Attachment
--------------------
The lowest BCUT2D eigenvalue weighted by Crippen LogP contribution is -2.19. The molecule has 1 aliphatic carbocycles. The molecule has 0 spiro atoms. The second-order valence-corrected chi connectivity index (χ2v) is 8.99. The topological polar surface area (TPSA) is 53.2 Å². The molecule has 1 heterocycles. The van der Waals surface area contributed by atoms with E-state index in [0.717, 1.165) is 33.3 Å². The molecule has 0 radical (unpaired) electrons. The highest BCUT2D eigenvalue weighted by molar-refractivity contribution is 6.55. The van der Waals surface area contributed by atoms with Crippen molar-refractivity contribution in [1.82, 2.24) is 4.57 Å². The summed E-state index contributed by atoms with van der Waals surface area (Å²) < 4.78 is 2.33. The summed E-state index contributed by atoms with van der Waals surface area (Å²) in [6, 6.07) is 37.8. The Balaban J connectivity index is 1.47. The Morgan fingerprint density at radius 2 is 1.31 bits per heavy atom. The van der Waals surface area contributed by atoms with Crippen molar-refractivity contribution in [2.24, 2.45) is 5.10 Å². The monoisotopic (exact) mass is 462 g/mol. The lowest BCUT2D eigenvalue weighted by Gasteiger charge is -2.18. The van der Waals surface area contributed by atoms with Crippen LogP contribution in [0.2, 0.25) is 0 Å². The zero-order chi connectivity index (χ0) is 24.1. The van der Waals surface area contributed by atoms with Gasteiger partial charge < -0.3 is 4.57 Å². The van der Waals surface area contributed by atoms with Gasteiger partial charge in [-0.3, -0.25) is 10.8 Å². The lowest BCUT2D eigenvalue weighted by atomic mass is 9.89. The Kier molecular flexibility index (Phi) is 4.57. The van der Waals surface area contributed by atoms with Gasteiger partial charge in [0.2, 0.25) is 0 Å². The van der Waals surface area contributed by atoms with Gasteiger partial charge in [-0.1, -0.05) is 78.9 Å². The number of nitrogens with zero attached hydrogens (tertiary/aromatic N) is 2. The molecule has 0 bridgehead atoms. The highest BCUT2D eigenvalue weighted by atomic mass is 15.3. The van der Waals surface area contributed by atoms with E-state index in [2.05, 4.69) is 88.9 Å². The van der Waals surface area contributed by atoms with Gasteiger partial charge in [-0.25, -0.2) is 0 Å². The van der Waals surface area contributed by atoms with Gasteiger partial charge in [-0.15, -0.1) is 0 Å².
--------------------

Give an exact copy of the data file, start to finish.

The lowest BCUT2D eigenvalue weighted by Crippen LogP contribution is -2.19. The molecule has 1 aliphatic carbocycles. The molecule has 0 spiro atoms. The second-order valence-corrected chi connectivity index (χ2v) is 8.99. The topological polar surface area (TPSA) is 53.2 Å². The molecule has 1 heterocycles. The van der Waals surface area contributed by atoms with E-state index in [0.717, 1.165) is 33.3 Å². The molecule has 0 radical (unpaired) electrons. The highest BCUT2D eigenvalue weighted by molar-refractivity contribution is 6.55. The van der Waals surface area contributed by atoms with Crippen molar-refractivity contribution in [1.82, 2.24) is 4.57 Å². The summed E-state index contributed by atoms with van der Waals surface area (Å²) < 4.78 is 2.33. The summed E-state index contributed by atoms with van der Waals surface area (Å²) in [6, 6.07) is 37.8. The Balaban J connectivity index is 1.47. The Morgan fingerprint density at radius 2 is 1.31 bits per heavy atom. The van der Waals surface area contributed by atoms with Crippen molar-refractivity contribution in [2.24, 2.45) is 5.10 Å². The monoisotopic (exact) mass is 462 g/mol. The lowest BCUT2D eigenvalue weighted by Gasteiger charge is -2.18. The van der Waals surface area contributed by atoms with Crippen LogP contribution in [0.2, 0.25) is 0 Å². The zero-order chi connectivity index (χ0) is 24.1. The van der Waals surface area contributed by atoms with Gasteiger partial charge < -0.3 is 4.57 Å². The van der Waals surface area contributed by atoms with Gasteiger partial charge in [-0.3, -0.25) is 10.8 Å². The lowest BCUT2D eigenvalue weighted by atomic mass is 9.89. The Kier molecular flexibility index (Phi) is 4.57. The van der Waals surface area contributed by atoms with Gasteiger partial charge in [0.2, 0.25) is 0 Å². The van der Waals surface area contributed by atoms with Gasteiger partial charge in [-0.1, -0.05) is 78.9 Å². The number of nitrogens with zero attached hydrogens (tertiary/aromatic N) is 2. The molecule has 0 bridgehead atoms. The highest BCUT2D eigenvalue weighted by atomic mass is 15.3. The van der Waals surface area contributed by atoms with E-state index in [2.05, 4.69) is 88.9 Å². The van der Waals surface area contributed by atoms with Gasteiger partial charge in [-0.25, -0.2) is 0 Å². The van der Waals surface area contributed by atoms with Gasteiger partial charge in [-0.15, -0.1) is 0 Å².